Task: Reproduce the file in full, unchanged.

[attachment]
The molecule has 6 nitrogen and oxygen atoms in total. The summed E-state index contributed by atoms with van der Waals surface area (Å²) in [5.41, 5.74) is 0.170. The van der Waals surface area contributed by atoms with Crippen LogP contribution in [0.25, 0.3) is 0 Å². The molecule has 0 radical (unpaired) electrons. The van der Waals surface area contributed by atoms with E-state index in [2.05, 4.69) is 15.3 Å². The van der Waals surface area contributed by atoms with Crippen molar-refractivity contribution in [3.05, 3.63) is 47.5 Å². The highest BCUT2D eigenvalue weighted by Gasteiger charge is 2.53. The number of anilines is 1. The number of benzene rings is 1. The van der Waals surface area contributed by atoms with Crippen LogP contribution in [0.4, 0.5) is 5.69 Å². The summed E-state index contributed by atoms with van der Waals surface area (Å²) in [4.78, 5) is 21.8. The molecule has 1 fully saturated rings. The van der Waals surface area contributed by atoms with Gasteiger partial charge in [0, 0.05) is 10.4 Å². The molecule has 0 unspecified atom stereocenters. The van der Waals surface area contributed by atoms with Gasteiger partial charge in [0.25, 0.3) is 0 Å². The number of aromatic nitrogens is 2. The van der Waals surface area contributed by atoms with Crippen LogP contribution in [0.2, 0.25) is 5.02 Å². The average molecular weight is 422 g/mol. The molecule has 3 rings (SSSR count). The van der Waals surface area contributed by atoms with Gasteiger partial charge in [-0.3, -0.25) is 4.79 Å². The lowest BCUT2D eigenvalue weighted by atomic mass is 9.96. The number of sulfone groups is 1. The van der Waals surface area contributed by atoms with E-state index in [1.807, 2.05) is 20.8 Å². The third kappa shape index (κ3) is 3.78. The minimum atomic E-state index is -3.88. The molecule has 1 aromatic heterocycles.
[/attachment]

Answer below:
The molecule has 6 nitrogen and oxygen atoms in total. The summed E-state index contributed by atoms with van der Waals surface area (Å²) in [5.41, 5.74) is 0.170. The van der Waals surface area contributed by atoms with Crippen LogP contribution in [0.25, 0.3) is 0 Å². The molecule has 0 radical (unpaired) electrons. The van der Waals surface area contributed by atoms with E-state index in [2.05, 4.69) is 15.3 Å². The van der Waals surface area contributed by atoms with Crippen molar-refractivity contribution in [3.05, 3.63) is 47.5 Å². The highest BCUT2D eigenvalue weighted by Gasteiger charge is 2.53. The number of anilines is 1. The number of benzene rings is 1. The van der Waals surface area contributed by atoms with Crippen LogP contribution in [0.4, 0.5) is 5.69 Å². The summed E-state index contributed by atoms with van der Waals surface area (Å²) in [4.78, 5) is 21.8. The molecule has 1 fully saturated rings. The van der Waals surface area contributed by atoms with Gasteiger partial charge in [0, 0.05) is 10.4 Å². The molecule has 0 unspecified atom stereocenters. The van der Waals surface area contributed by atoms with Gasteiger partial charge in [0.25, 0.3) is 0 Å². The number of aromatic nitrogens is 2. The van der Waals surface area contributed by atoms with Crippen LogP contribution in [0.2, 0.25) is 5.02 Å². The average molecular weight is 422 g/mol. The molecule has 3 rings (SSSR count). The van der Waals surface area contributed by atoms with Gasteiger partial charge in [-0.3, -0.25) is 4.79 Å². The lowest BCUT2D eigenvalue weighted by atomic mass is 9.96. The number of sulfone groups is 1. The van der Waals surface area contributed by atoms with E-state index in [1.807, 2.05) is 20.8 Å². The third kappa shape index (κ3) is 3.78. The minimum atomic E-state index is -3.88. The molecule has 1 aromatic heterocycles.